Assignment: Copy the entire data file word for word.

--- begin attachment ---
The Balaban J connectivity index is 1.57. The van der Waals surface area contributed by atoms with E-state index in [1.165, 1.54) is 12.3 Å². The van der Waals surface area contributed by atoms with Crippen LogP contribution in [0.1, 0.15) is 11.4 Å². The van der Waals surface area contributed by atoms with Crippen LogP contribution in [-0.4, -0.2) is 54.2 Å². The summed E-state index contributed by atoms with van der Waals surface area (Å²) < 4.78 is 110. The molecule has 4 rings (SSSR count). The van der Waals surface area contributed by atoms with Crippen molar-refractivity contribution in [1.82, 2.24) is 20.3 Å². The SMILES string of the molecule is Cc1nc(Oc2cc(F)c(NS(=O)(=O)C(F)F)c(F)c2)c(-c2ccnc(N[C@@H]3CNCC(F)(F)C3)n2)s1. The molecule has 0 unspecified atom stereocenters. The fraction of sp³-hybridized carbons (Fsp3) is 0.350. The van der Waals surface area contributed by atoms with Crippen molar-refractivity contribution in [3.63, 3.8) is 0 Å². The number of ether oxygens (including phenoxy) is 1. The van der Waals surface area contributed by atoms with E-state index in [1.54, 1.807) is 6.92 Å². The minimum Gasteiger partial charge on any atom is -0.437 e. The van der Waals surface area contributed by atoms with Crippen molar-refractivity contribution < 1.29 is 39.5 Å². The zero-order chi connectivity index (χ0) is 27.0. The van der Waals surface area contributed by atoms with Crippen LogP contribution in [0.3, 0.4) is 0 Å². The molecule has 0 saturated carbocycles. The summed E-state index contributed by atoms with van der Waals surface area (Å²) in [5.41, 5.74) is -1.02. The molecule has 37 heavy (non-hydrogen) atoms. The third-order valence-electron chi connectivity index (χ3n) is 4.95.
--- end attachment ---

The Balaban J connectivity index is 1.57. The van der Waals surface area contributed by atoms with E-state index in [1.165, 1.54) is 12.3 Å². The van der Waals surface area contributed by atoms with Crippen LogP contribution in [0.1, 0.15) is 11.4 Å². The van der Waals surface area contributed by atoms with Crippen LogP contribution in [-0.4, -0.2) is 54.2 Å². The summed E-state index contributed by atoms with van der Waals surface area (Å²) < 4.78 is 110. The molecule has 4 rings (SSSR count). The van der Waals surface area contributed by atoms with Crippen molar-refractivity contribution in [1.82, 2.24) is 20.3 Å². The SMILES string of the molecule is Cc1nc(Oc2cc(F)c(NS(=O)(=O)C(F)F)c(F)c2)c(-c2ccnc(N[C@@H]3CNCC(F)(F)C3)n2)s1. The molecule has 0 unspecified atom stereocenters. The fraction of sp³-hybridized carbons (Fsp3) is 0.350. The van der Waals surface area contributed by atoms with Crippen molar-refractivity contribution in [3.63, 3.8) is 0 Å². The number of ether oxygens (including phenoxy) is 1. The van der Waals surface area contributed by atoms with E-state index in [1.54, 1.807) is 6.92 Å². The minimum Gasteiger partial charge on any atom is -0.437 e. The van der Waals surface area contributed by atoms with Crippen molar-refractivity contribution < 1.29 is 39.5 Å². The zero-order chi connectivity index (χ0) is 27.0. The van der Waals surface area contributed by atoms with Crippen LogP contribution in [0.3, 0.4) is 0 Å². The molecule has 0 saturated carbocycles. The summed E-state index contributed by atoms with van der Waals surface area (Å²) in [5.41, 5.74) is -1.02. The molecule has 37 heavy (non-hydrogen) atoms. The third-order valence-electron chi connectivity index (χ3n) is 4.95.